Since we’ve had Buddy staying with us, there has been a lack of privacy for myself…mainly in that the dog insists on being within 3 inches of my person at all time or else barks, whines, or otherwise freaks out.
And yes, this includes taking a shower and using the bathroom.
At first I fought it. But like the joke about the dog sleeping on the bed (he hasn’t won that battle yet by the way), I soon gave in so that I could pee in peace.
So now the routine is for me to leave the door open while I do my business (I guess if the dog has to do it in the open, so do I).
Tonight, Mel was particularly wicked - beyond the usual growls that are comparable to rolling thunder.
As I sat reading my magazine (I know it’s TMI, but I’m setting the scene for you), Buddy sprawled out on the tile floor, pretty much filling up the rest of the space in my bathroom, but very happy that he hadn’t lost sight of me for even a brief moment. Shortly after, the dog looked from me to right around the corner. He inched himself up and stretched himself out to extend his body length as much as he could to get the best of both worlds and strained to see out of the bathroom. Suddenly he jolted back, but continued to stare.
Next to the entrance to my bathroom is my dresser, upon which the Diabolical Beasty had perched herself, just around the corner of the bathroom.
Torn between venturing more than body warmth’s distance from me and the glaring cat, Buddy wriggled back and forth on my bathroom floor and began to whimper.
After washing my hands, I peeked around the corner of the door to find Mel in a staring contest with the dog and a look upon her face that was absolute delicious enjoyment of her own evil and torment that she was causing.
If I ever lacked the conviction that my cat is an evil beast, I do not anymore after seeing the Cheshire cat grin upon her muzzle.
I chuckled, saying “you’re a real bitch Mel” and walked out of the bathroom.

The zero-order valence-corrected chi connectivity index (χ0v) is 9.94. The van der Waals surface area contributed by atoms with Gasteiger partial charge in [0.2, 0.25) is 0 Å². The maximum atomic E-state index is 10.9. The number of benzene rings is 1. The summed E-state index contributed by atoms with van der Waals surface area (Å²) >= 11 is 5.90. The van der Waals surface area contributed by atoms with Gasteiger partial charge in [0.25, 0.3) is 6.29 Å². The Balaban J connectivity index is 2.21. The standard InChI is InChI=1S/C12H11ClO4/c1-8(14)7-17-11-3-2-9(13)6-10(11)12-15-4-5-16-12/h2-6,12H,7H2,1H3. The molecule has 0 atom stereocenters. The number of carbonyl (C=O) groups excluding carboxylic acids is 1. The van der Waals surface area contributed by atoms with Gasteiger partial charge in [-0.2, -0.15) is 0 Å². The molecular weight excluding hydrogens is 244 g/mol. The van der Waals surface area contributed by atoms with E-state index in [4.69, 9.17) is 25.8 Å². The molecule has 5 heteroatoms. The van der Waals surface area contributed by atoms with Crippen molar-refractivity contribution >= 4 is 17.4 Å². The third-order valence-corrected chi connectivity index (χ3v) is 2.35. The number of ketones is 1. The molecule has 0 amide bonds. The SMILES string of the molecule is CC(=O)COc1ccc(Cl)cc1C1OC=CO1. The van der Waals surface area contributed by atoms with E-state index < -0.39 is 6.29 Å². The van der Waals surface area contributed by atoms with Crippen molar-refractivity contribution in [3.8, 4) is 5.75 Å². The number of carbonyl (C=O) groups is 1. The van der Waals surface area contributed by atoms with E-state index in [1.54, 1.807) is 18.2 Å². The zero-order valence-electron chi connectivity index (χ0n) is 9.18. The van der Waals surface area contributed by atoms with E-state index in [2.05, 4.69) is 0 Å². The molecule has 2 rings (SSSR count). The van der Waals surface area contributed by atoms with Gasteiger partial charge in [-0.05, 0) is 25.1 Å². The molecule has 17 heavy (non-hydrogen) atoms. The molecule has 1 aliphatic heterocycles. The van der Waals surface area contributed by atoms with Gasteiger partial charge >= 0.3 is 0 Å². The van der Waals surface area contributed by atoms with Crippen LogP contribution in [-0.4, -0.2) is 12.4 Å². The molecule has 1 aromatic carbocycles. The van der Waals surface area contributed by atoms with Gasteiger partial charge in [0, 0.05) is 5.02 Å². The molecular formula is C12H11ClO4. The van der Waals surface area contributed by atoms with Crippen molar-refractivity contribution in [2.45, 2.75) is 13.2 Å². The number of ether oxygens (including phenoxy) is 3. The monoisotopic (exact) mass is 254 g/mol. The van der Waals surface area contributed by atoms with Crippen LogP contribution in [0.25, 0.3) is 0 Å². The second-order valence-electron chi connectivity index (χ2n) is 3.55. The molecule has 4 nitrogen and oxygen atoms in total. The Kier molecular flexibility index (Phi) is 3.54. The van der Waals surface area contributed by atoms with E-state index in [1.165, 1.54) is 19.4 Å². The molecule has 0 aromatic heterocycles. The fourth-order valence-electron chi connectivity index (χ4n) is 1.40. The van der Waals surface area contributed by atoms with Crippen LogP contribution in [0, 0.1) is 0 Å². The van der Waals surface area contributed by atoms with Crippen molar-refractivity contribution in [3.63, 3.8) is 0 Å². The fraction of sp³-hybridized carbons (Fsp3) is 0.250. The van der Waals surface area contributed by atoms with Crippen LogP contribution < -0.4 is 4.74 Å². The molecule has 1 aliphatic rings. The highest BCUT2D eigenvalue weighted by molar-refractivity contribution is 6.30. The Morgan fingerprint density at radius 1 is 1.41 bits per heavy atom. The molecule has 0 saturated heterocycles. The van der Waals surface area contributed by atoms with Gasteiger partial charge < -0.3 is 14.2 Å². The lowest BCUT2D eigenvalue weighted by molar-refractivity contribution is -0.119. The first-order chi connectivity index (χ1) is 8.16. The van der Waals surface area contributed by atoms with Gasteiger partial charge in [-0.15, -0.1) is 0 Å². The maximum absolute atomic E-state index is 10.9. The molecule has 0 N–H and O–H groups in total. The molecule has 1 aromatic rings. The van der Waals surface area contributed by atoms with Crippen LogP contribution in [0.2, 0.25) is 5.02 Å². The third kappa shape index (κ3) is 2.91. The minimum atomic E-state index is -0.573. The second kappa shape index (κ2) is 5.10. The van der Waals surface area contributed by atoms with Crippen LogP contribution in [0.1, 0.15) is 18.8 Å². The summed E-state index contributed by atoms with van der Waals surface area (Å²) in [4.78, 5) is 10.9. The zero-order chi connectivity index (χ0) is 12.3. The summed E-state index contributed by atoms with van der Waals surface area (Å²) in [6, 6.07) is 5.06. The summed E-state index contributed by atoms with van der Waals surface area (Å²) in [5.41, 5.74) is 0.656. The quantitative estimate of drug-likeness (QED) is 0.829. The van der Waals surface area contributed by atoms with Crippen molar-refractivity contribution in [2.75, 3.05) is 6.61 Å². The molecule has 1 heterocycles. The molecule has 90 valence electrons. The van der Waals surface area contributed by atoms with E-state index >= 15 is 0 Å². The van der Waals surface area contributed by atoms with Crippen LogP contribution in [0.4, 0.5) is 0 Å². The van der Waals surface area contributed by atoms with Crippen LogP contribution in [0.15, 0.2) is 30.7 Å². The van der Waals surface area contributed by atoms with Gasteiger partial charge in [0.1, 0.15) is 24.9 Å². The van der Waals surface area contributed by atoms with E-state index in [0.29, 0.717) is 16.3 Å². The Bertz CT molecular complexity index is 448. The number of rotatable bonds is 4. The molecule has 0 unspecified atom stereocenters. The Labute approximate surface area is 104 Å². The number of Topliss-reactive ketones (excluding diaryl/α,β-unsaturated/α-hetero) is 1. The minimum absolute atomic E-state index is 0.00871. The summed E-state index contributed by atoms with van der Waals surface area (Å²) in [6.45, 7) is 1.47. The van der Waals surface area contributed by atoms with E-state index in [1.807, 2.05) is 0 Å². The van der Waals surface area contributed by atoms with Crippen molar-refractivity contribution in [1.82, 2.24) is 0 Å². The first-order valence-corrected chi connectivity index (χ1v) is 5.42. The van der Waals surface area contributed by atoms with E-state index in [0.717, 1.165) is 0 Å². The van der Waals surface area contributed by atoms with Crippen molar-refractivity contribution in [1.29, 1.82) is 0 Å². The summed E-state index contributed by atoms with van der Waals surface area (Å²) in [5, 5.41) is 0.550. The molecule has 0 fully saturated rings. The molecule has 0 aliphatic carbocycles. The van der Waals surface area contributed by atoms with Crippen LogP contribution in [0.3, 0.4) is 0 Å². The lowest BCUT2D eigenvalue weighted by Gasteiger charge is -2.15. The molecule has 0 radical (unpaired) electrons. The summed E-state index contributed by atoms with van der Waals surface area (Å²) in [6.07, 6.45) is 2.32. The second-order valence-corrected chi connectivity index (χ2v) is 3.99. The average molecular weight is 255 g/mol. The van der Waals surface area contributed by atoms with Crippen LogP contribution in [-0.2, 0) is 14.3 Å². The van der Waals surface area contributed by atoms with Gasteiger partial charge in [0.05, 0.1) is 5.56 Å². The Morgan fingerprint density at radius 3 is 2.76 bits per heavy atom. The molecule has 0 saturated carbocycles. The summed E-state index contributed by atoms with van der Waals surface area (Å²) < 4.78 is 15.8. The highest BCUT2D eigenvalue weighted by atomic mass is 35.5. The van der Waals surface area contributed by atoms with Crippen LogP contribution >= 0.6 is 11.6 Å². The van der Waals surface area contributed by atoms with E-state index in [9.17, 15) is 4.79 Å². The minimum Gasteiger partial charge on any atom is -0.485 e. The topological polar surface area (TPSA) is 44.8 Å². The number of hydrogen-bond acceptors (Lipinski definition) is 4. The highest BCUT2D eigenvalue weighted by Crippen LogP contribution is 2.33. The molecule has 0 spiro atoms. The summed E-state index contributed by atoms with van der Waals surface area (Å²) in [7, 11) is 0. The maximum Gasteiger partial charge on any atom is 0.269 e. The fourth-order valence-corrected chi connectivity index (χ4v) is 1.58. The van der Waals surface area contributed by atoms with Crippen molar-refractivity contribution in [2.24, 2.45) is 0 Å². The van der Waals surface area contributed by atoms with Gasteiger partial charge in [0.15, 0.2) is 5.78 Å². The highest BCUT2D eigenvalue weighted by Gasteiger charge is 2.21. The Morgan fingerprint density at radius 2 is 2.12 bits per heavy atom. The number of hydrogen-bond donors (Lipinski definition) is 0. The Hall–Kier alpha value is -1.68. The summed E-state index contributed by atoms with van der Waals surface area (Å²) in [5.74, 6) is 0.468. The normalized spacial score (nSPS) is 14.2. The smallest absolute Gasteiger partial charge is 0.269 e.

And for one of the first times in the past 3 days, I now had 3 feet of space between me and the dog.
Held captive in the bathroom by Mel’s evil glare, the dog refused to emerge. Taking advantage of this, I did a quick switch of laundry and put away some dishes – neither of which I’ve been able to accomplish in the past few days for fear of immediate dog slobber soiling.
I came back to the bathroom to brush my teeth, and in an attempt to relieve some of Buddy’s anxiety I partially closed the door to the bathroom.
The next thing I knew, an 80 pound, shivering, shaking weimereiner had himself pressed into me with all his might. Cabinet knobs are not exceedingly comfortable when they are in places they shouldn’t be while being stuck between a frightened pup and bathroom cabinetry.
Cowering behind the door and practically trying to crawl inside of me to get closer, I peered around the edge to see Mel, sitting quietly, thumping her tail, at the entrance of the bathroom. She knew very well that she was cornering us in that bathroom. It was a deliberate act of evil.
Well, I hate to say it, but I wasn’t about to lose an arm while trying to move her, and she is the 2nd in line of the household matriarchy. There was no way in all hell that Buddy was going to go past the fang-dangling ball of fluff.
So for about 7 minutes tonight, I, and an 80-pound dog, once again, were held prisoners by my own cat, in my own bathroom.